Police officers get their marching orders from various sources. These sources include U.S. Supreme Court decisions, state laws, city (county) ordinances, and public opinion. The last in this sequence is probably the most vital. Public opinion on a variety of subjects informs voting decisions, community activism, and protests. Voting decisions ultimately decide who sits in local, state and federal offices and are paramount in shaping public policy and how police perform their duties. So if you’re one of those who does not believe your vote counts, you are sadly mistaken and have been gravely misinformed. When you refuse to vote, especially in local elections, you forfeit your right to protest, speak out or demand not only police reform, but also how your tax dollars are spent on education, city roads, and other municipal projects.
The emergence of body-worn cameras, cell phone video and the viral videos of police interactions have sparked a long overdue debate on police use of force. Many community activists and protesters are demanding justice and police reforms across the board. In many instances, prosecutors are listening to their constituents and filing charges against officers in order to bring these apparent rogue officers in line and appease their communities.
The problem, however, is not the prosecution, but the community itself. Remember that members of the community make up the jury in criminal prosecution and civil cases. In many cases, officers choose to be tried by juries instead of judges. The process of choosing a jury is complicated and comes down to a social science experiment. Prosecutors and defense attorneys pour through background questionnaires of potential jurors and other methods in order to select the best candidates for their case. Knowing that a jury needs a unanimous decision in order to win a conviction is what favors the defense in many situations. All the defense needs is one lone holdout and the prosecution’s case is sunk.
The truth and problem are that many people are simply too pro-police. Being pro-police isn’t necessarily a problem in and of itself. But when there are clear indications that reform needs to come, then standing behind law enforcement, at any and all costs, is a caustic disease of the mind.
In my opinion, far too many acquittals are arising when there is clear evidence of police misconduct. The purpose of body-worn video cameras by the police is to give an unbiased, truthful vantage point of the police and their interactions with the public. However, in many cases, even with the footage and a seemingly ironclad case, state prosecutions are failing to get the convictions desperately needed for the families and to foster reform among police agencies.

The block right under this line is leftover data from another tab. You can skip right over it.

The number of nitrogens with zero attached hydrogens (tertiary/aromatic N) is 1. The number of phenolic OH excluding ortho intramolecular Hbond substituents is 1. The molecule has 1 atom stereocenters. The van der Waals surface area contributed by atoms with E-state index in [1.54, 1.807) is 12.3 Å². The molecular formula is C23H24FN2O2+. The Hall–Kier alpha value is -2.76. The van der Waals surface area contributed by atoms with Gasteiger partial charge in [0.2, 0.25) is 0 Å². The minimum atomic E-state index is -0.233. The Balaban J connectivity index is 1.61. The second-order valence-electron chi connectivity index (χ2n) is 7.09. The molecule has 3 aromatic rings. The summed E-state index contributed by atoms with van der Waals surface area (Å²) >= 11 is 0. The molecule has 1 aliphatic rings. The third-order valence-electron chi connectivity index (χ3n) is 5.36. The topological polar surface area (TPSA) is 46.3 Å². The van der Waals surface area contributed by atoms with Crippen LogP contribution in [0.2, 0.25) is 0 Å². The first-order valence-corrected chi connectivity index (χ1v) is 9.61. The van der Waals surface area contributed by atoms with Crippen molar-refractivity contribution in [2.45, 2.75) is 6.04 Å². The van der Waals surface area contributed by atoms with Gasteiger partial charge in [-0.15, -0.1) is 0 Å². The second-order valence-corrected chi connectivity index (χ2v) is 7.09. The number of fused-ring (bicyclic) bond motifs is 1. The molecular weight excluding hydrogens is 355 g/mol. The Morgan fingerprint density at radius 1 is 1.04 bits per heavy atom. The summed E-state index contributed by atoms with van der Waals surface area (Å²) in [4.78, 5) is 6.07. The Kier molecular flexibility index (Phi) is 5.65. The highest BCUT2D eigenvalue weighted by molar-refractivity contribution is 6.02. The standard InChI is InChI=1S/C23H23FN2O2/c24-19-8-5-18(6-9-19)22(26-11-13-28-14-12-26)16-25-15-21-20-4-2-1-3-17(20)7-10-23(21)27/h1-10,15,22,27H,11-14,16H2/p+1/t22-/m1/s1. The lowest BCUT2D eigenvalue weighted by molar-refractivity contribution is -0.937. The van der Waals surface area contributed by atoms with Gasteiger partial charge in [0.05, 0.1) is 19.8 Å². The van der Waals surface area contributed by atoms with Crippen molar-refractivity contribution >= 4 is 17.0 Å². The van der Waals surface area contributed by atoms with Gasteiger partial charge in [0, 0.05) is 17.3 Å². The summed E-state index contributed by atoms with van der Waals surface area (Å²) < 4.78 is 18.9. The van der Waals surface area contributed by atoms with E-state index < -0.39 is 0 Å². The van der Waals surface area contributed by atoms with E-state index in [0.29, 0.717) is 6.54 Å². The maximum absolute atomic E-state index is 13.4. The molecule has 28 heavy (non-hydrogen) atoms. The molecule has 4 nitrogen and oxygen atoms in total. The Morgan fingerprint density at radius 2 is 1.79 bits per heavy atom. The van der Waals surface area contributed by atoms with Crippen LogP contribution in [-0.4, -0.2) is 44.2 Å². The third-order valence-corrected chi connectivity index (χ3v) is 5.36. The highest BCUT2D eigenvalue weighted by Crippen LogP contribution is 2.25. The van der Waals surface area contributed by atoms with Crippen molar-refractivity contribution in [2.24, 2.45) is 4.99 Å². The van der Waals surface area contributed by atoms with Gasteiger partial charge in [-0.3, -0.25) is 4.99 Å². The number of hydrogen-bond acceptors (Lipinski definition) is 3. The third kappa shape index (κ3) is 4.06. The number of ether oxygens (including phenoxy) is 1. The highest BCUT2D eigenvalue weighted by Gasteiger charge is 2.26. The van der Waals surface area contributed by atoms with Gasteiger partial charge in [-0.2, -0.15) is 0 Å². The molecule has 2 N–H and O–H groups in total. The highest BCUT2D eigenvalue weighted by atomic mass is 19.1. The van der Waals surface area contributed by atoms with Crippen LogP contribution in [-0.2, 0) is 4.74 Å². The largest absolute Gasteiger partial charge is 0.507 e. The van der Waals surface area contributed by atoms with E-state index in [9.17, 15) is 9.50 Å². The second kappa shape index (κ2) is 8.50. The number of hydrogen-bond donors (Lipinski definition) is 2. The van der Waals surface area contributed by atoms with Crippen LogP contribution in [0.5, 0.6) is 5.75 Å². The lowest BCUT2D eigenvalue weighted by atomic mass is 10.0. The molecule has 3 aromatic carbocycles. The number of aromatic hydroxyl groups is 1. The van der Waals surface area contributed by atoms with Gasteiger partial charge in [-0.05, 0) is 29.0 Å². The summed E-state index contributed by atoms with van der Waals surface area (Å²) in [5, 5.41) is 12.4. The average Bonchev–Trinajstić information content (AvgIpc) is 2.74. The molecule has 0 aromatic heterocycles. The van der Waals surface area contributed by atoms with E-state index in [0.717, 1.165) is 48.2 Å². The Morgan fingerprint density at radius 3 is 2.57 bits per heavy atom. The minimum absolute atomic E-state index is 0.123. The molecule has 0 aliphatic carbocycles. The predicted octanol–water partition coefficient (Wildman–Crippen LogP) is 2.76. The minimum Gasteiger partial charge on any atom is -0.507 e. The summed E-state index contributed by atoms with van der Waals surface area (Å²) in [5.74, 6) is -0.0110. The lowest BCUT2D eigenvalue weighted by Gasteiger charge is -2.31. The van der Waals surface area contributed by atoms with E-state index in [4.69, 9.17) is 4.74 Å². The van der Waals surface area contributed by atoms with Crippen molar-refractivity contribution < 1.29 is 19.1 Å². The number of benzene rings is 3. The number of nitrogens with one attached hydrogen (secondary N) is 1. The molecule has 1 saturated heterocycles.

Take for example the high profile case of Walter Scott shot by Michael Slager. In this case, there was one lone holdout on the jury. The one holdout for a guilty verdict wrote a letter to the judge presiding over the case. The letter written by the juror indicated that he could never convict the officer and nothing would change his mind. After a hung jury was declared, Slager fortunately, later pleaded guilty and was sentenced to 20 years, but that’s not the point. It only takes one juror to slip through the cracks and create havoc for the justice system and slow down any potential reforms. Another instance is the case of the former University of Cincinnati police Officer Ryan Tensing shooting of Samuel Dubose. After two mistrials, the prosecution decided not to seek a third trial. Again, it was two different juries which decided that they couldn’t reach a common decision on the guilt of the officer.
It’s not just juries which refuse to convict officers. In Chicago, a former prosecutor and current judge refused to convict officers in the cover-up of the now infamous Laquan McDonald shooting. In New York, the prosecution failed to even get an indictment against the officers involved in the Eric Garner death. To make matters worse, officials are now saying, that despite what our eyes are telling us, Garner didn’t die from a chokehold at all.
So now, we have the same situations in Florida in which video surveillance is coming in to play in different acts of possible misconduct by officers. Dyma Loving was arrested for apparently being too loud and emotional after a shotgun was pointed at her. Go figure. Her arrest made the news and went viral on social media. As a response, the officer was suspended pending an internal investigation and subsequent charges have been filed against him.
The problem, as I’ve mentioned before, is not the prosecution, but the public and their seeming insistence that officers are never wrong and should not face any form of second-guessing. Of course, officers are there to protect us all and to ensure that we have the freedoms which we enjoy. However, we know that all systems must have checks and balances. When doctors are over-prescribing medications or teachers are sleeping with their students, we must hold them accountable. All professions must be held to a high standard and the police are not exempt from scrutiny. When members of the public refuse to fairly hear and weigh the merits of a criminal case of a wrongful shooting or any misconduct, they are not doing the profession any good. In fact the opposite is accomplished.